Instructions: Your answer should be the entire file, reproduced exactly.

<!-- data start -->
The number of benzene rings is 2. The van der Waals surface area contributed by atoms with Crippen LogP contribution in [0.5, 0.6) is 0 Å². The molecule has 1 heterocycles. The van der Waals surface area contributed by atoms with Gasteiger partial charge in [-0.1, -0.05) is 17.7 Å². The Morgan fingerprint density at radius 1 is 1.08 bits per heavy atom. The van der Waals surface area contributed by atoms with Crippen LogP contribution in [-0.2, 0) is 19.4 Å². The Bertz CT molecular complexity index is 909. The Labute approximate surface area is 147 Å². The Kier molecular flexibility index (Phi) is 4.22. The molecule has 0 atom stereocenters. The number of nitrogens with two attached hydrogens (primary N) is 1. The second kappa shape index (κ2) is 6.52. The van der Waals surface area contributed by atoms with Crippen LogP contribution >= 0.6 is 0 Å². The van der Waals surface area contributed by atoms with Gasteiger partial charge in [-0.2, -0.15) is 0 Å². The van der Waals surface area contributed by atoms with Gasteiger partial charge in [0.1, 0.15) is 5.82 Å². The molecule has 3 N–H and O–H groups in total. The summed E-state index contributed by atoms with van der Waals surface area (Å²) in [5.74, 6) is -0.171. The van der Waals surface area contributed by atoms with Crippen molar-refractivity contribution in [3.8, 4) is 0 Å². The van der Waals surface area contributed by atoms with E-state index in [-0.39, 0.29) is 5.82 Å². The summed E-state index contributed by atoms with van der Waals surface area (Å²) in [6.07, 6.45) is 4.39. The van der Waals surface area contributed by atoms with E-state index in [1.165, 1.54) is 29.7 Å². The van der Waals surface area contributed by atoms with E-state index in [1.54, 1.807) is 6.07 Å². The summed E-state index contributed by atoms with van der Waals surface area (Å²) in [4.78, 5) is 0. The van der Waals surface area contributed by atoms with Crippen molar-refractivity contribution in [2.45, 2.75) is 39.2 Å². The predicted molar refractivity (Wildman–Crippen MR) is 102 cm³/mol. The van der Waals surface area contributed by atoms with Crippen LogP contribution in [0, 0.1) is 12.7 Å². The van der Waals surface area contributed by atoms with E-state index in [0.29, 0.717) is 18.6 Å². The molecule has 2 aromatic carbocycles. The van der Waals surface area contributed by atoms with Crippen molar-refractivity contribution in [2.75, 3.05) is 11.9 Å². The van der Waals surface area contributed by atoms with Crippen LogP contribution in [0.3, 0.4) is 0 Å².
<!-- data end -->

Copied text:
The number of benzene rings is 2. The van der Waals surface area contributed by atoms with Crippen LogP contribution in [0.5, 0.6) is 0 Å². The molecule has 1 heterocycles. The van der Waals surface area contributed by atoms with Gasteiger partial charge in [-0.1, -0.05) is 17.7 Å². The Morgan fingerprint density at radius 1 is 1.08 bits per heavy atom. The van der Waals surface area contributed by atoms with Crippen LogP contribution in [-0.2, 0) is 19.4 Å². The Bertz CT molecular complexity index is 909. The Labute approximate surface area is 147 Å². The Kier molecular flexibility index (Phi) is 4.22. The molecule has 0 atom stereocenters. The number of nitrogens with two attached hydrogens (primary N) is 1. The second kappa shape index (κ2) is 6.52. The van der Waals surface area contributed by atoms with Crippen LogP contribution >= 0.6 is 0 Å². The van der Waals surface area contributed by atoms with Gasteiger partial charge in [-0.2, -0.15) is 0 Å². The van der Waals surface area contributed by atoms with Gasteiger partial charge in [0.1, 0.15) is 5.82 Å². The molecule has 3 N–H and O–H groups in total. The summed E-state index contributed by atoms with van der Waals surface area (Å²) in [5.74, 6) is -0.171. The van der Waals surface area contributed by atoms with Crippen molar-refractivity contribution in [3.8, 4) is 0 Å². The van der Waals surface area contributed by atoms with E-state index in [-0.39, 0.29) is 5.82 Å². The summed E-state index contributed by atoms with van der Waals surface area (Å²) in [6.07, 6.45) is 4.39. The van der Waals surface area contributed by atoms with E-state index in [1.165, 1.54) is 29.7 Å². The van der Waals surface area contributed by atoms with E-state index in [1.54, 1.807) is 6.07 Å². The summed E-state index contributed by atoms with van der Waals surface area (Å²) in [4.78, 5) is 0. The van der Waals surface area contributed by atoms with Crippen molar-refractivity contribution in [2.45, 2.75) is 39.2 Å². The predicted molar refractivity (Wildman–Crippen MR) is 102 cm³/mol. The van der Waals surface area contributed by atoms with Crippen LogP contribution in [0, 0.1) is 12.7 Å². The van der Waals surface area contributed by atoms with E-state index in [0.29, 0.717) is 18.6 Å². The molecule has 2 aromatic carbocycles. The van der Waals surface area contributed by atoms with Crippen molar-refractivity contribution in [2.75, 3.05) is 11.9 Å². The van der Waals surface area contributed by atoms with Crippen LogP contribution in [0.3, 0.4) is 0 Å².